Some schools have been very progressive in social media adoption and I think one of the UK leaders in this field is Saltash.net Community College in Cornwall.
You only have to look at the Saltash.net home page to see they are forward thinking. This is a school where parents and the wider school community can get up-dates on school news via the Saltash.net twitter account. Pupils and staff up-load work, assignments and achievements to the schools YouTube channel (effectively creating a school television station). The school has an animal enclosure and you can visit the pigs and chickens 24/7 via the school webcams. If your lucky enough you can also attend one of the schools live broadcasts via twitcam (an on-line video streaming service). Finally, if you like what your reading here you can even contribute to the school project via paypal! Most importantly anything that the school does with regard to social media is based on well grounded classroom pedagogy to support learning and student achievement.
Other schools are also making use of live video streaming services suck as Qik. Musselburgh Grammar School has broadcast a live music event from the schools drama studio to other classroom in the school. As the event was not open to the wider community parents and friends of the pupils involved could also join the broadcast on-line.
4. Professional development
Social media can help education professionals and school leaders move towards a more ‘drip feed’ approach to CPD. I like attending conferences for the conversation but in recent years I have learnt a lot more from my immediate personal learning network than I have from listening to conference presenters within the traditional ‘sheep dip’ model.
However, in order for people to become used to using social media for their professional development they may need to be nurtured as it presents a whole new way of working. My suggestion is to get teacher using some of the more easily accessible websites that have an obvious link to CPD for example slideshare and teachers TV. Try to get people to rate presentations and programmes and to leave feedback as this contributes to the social aspect and personal development of using such tools.
5. Businesses want to hire people who can use the Internet
Schools ICT should no longer be about how to create letters in word, underline text, making things bold or drawing a graph in excel. We have moved on and ICT tools have moved on. I’m not saying Microsoft Office isn’t important, because I think it is very important. But I also think the ICT curriculum needs to develop, move on and evolve in exactly the same way that ICT and the use of the social web has done within successful business.
Lets face it, organizations that continue to use traditional models based on an industrial hierarchy don’t seem to be doing that well in the new world markets. Banks are a good example of this. Companies such as Google on the other hand continue to thrive and expand in this rapidly change world. An enjoyable easy read on this subject is ‘What Would Google Do?’ by Jeff Jarvis.
Schools and teachers wishing to use social media will continue to face challenges. The first challenge is around permission and strong school leadership. One of the reasons that there has become wide spread blogging and more open culture in East Lothian is that the Director of Education has fully supported the blogging initiative.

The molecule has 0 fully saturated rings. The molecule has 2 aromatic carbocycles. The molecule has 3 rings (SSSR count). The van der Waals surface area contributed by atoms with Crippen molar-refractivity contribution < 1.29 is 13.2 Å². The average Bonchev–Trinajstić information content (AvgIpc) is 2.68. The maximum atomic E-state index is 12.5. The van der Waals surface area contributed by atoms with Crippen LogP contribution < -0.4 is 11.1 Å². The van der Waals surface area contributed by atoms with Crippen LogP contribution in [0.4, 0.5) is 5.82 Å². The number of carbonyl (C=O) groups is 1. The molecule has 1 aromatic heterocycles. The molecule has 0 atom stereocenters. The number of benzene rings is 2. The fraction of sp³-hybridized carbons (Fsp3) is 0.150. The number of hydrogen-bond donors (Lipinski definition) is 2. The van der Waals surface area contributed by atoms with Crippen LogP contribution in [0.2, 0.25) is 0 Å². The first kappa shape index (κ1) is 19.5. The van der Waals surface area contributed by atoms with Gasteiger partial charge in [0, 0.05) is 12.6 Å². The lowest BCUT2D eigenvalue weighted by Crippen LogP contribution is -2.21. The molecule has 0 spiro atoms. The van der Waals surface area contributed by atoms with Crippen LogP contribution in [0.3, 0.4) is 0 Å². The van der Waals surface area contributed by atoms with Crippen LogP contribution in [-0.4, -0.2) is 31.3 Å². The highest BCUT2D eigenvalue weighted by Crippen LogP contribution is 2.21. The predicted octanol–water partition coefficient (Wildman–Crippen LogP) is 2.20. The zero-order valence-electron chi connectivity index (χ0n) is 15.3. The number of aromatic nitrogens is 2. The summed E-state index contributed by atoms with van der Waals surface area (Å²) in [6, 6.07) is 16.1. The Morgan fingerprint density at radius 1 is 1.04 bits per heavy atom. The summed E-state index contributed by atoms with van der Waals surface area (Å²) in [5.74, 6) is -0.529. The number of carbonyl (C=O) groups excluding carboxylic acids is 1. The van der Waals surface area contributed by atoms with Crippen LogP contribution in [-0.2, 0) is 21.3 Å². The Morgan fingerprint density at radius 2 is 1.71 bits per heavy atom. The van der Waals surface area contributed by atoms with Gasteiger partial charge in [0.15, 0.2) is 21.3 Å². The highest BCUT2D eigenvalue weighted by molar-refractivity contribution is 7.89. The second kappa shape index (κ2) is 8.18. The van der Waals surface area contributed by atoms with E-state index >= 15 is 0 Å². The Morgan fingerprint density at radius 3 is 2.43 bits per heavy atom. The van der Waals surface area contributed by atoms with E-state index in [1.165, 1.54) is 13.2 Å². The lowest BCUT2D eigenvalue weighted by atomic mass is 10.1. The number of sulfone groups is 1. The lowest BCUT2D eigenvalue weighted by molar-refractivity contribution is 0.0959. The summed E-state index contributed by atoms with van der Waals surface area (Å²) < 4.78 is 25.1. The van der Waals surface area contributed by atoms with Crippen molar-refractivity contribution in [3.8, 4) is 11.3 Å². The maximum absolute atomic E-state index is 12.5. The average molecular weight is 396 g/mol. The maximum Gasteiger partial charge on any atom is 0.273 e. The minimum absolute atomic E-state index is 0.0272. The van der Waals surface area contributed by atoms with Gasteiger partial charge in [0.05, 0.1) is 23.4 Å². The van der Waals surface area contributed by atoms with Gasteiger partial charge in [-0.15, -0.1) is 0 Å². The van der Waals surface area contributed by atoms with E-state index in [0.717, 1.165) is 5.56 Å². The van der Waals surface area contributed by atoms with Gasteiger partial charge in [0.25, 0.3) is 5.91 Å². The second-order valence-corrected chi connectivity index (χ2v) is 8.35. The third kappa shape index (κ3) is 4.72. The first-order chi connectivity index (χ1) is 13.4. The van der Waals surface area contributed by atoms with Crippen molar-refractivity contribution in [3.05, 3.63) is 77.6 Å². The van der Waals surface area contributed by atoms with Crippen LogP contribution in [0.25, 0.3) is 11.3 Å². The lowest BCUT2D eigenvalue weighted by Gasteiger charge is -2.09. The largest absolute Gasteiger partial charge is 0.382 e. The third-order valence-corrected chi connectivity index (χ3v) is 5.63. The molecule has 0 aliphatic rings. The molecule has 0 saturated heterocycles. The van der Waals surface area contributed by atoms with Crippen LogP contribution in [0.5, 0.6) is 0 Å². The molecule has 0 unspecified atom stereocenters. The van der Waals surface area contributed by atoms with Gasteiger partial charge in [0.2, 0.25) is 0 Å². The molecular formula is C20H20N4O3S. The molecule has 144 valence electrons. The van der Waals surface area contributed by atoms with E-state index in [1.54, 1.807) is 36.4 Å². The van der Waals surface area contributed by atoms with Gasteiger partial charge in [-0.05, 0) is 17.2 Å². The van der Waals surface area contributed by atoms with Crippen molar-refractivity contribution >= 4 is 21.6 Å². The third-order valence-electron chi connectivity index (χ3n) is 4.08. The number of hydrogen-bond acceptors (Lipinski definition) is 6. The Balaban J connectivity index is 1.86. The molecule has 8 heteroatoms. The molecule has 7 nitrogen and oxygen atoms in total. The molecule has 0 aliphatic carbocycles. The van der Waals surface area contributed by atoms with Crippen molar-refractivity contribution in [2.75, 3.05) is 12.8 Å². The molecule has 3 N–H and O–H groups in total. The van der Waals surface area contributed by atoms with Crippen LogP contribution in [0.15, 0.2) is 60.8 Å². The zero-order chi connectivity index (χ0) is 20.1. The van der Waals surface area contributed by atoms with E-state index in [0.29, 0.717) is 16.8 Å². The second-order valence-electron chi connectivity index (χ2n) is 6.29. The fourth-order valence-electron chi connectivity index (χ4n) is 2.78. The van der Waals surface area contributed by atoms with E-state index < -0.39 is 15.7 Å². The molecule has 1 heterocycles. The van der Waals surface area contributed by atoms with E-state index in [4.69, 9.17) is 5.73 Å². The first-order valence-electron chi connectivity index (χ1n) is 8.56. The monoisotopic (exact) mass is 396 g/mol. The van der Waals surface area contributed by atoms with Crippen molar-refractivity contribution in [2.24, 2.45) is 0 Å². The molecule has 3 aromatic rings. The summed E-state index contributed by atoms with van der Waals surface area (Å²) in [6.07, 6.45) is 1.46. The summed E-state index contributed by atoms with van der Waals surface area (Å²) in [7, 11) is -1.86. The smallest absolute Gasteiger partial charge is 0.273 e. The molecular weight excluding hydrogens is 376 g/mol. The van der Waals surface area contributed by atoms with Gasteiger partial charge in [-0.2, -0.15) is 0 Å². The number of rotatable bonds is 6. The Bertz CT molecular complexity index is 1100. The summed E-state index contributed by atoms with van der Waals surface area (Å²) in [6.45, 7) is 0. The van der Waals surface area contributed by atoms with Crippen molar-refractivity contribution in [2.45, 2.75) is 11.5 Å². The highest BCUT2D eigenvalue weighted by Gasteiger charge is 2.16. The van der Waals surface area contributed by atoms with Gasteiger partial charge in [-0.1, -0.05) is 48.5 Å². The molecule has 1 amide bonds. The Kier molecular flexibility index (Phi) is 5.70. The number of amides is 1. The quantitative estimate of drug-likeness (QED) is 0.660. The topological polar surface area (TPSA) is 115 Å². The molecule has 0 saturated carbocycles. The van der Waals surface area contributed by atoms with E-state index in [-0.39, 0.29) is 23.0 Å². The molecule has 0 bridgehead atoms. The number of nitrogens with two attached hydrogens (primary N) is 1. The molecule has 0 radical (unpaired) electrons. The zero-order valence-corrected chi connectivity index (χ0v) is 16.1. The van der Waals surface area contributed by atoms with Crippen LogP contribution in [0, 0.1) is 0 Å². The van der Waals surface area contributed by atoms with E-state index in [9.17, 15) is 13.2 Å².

The second challenge is one of web filtering. There is no easy answer to this and the situation seems to be completely un-coordinated across the UK with massive regional and local variations.
I was in a primary school before the summer holidays where I observed three girls rehearsing a dance routine for their summer show from a laptop perched on chair in the corner of the room. YouTube was un-blocked in the school and the children’s access to YouTube was built up on a system of trust and respect between the students and the class teacher. There are other schools that I know of that block this service completely for both students and staff. I know which school I would rather work for and wish that schools would risk assess filtering (in a similar way to school trips) rather than blanket banning such potentially valuable education resources.
At what point will digital entitlement for students include access to content as well as access to devices?
Finally it will be interesting to see how education institutes start to use social media to contribute to the schools continuous cycle of improvement. We have a lot to learn from enterprise here. Starbucks for example has a website called ‘My Starbucks Idea’ where customers can leave a comment suggesting ways that the coffee chain could improve its service. Some of the ideas it adopts – just think about how much money it is saving on research and development. Won’t it be great when schools become open enough to do this?
Athelstanford Primary School in East Lothian recently challenged parents at an assembly to post a comment on the schools wall wisher page explaining how they were going to become more environmentally friendly. A great example of how the whole school community can be involved in children’s learning.
As I said at the start of this long article on social media in schools I don’t pretend to be an expert on this subject and I know there are lots of other benefits and challenges in using this type of technology with young people. However, I remain committed to the fact that good teachers use good tools and I think some of the web based tools that I have mentioned above should be in every teachers toolbox.
What do you think? Please feel free to leave a comment if you were at the presentation at Handheld Learning 2009 I would love to know what you thought.